The internet is full of traffic signal concept designs.
Designs for traffic lights can be found in several of these concepts. It’s possible to display animations or a variety of colors in a single module, which should make driving a little more interesting.
As of today, it is possible to incorporate all hues into a traffic light, and it also saves money. So, what’s the deal with having three different lamp bodies for the three distinct colors?
Because drivers value the placement of the light as much as the light’s color, drivers and pedestrians who are colorblind can tell which color is being illuminated by the light’s position, there is a red light at the top of vertical traffic signal heads and a red light at the left. For individuals who are colorblind, these locations indicate a halt.
For example, it could be difficult to tell that a traffic light has changed from green to red if all the light colors are contained in a single module. The position of the traffic light is just as significant as the color of the signal in terms of traffic safety.
More than just color perception, the human eye is capable of detecting movement in the distance. The movement of things in the area of vision is easier and more detailed to see. As we drive or wait at a traffic light, we keep the traffic light in our field of vision and keep an eye on the road and other traffic.
Because of this, we notice that traffic lights change their position before they change their color.
For vehicles and pedestrians, this will make it easier to see traffic lights and provide a safer environment.
LED lights and their drawback
When cities began using modern LED traffic light arrays to replace outdated incandescent bulbs, it had a slew of advantages. When compared to traditional light bulbs, which can be replaced every two years, LED arrays have a far longer life expectancy.
With less energy consumption comes a savings of thousands of dollars in electricity bills. Also, they’re a lot more efficient than incandescent bulbs, which produce a lot of waste heat in the form of heat radiation. However, this turned out to be a major drawback.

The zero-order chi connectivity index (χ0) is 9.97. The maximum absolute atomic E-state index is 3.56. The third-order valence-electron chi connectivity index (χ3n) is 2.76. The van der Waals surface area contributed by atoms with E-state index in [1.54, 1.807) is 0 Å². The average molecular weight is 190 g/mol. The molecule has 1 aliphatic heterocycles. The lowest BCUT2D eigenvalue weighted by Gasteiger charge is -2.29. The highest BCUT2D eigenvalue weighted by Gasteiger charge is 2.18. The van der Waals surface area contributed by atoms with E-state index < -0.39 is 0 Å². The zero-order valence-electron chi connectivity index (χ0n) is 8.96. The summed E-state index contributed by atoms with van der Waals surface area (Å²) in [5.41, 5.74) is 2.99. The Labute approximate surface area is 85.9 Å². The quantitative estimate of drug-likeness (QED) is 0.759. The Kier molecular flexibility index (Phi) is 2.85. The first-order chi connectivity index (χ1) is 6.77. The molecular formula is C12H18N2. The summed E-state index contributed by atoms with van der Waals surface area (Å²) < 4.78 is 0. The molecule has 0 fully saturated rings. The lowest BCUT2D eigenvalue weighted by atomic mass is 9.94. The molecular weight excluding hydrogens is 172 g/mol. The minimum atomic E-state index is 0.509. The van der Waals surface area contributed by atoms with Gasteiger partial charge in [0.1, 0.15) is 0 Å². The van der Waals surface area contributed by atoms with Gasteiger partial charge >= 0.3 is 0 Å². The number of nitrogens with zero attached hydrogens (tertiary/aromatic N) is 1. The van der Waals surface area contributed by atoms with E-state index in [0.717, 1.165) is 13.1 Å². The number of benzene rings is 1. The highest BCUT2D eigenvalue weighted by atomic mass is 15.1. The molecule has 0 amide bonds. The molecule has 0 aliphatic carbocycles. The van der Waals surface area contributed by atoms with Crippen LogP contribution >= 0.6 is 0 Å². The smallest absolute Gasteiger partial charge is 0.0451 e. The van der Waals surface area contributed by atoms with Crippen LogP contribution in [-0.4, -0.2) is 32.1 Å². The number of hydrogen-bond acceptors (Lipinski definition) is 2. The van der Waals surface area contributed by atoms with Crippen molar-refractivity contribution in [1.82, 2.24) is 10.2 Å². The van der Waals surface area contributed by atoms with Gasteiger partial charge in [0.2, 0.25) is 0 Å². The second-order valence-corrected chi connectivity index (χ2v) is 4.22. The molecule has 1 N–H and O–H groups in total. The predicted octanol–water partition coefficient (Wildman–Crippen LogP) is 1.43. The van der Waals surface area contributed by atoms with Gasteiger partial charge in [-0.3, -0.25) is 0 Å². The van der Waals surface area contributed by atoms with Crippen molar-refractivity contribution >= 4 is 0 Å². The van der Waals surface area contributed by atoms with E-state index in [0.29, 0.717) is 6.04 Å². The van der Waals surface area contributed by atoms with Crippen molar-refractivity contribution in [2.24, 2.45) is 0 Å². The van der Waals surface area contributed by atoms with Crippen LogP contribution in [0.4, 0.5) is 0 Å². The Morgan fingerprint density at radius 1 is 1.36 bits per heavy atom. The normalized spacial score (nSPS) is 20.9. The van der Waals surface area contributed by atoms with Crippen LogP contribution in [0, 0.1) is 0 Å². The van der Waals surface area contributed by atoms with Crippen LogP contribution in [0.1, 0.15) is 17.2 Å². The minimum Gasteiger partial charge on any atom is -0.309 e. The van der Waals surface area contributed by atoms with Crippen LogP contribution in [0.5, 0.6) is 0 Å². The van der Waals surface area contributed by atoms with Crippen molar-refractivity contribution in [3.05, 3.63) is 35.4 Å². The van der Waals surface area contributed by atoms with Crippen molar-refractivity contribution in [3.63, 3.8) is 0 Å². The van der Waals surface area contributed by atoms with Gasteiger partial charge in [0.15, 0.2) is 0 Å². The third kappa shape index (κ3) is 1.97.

Traditional traffic lights were able to withstand even the most severe snow and ice storms because of the surplus heat they generated from incandescent bulbs. However, the use of LEDs could not withstand it due to their improved efficiency.
Traffic Light System in UI design
The most common way to use the traffic light system is to display the status of the product in the form of a traffic light. This is mainly due to the fact that the traffic light system is intuitive and easy to use. It conveys an accurate meaning and can be generalized to other applications. In addition, it is good for users to understand the current status or the meaning of the design.
Traffic light system is very common in UI design, for example, one can easily find out that the buttons in iOS is a traffic light system, a green light to go, a red light to stop, a yellow light means caution, which is used to indicate the user that he should take action but the action is not urgent.
We’re all colorblind, at least in our peripheral vision.
At 30 degrees from your eye’s fixation point, you begin to lose your ability to see in three colors. Colour recognition gradually begins to go away as a result of aging. You are effectively color blind at 50 degrees. What you see in your mind isn’t what you’ve actually seen; your brain has simply filled in the blanks.
Your eyes, on the other hand, are excellent at spotting movement at these extremes of speed. Movements in our field of vision elicit a saccade response from us, enabling us to observe them in greater detail.
Using a single bulb, we may not be able to see the transition from green to red because nothing has changed in our peripheral vision. In other words, it isn’t just the color that makes us notice the signal, but the movement of the bulb position.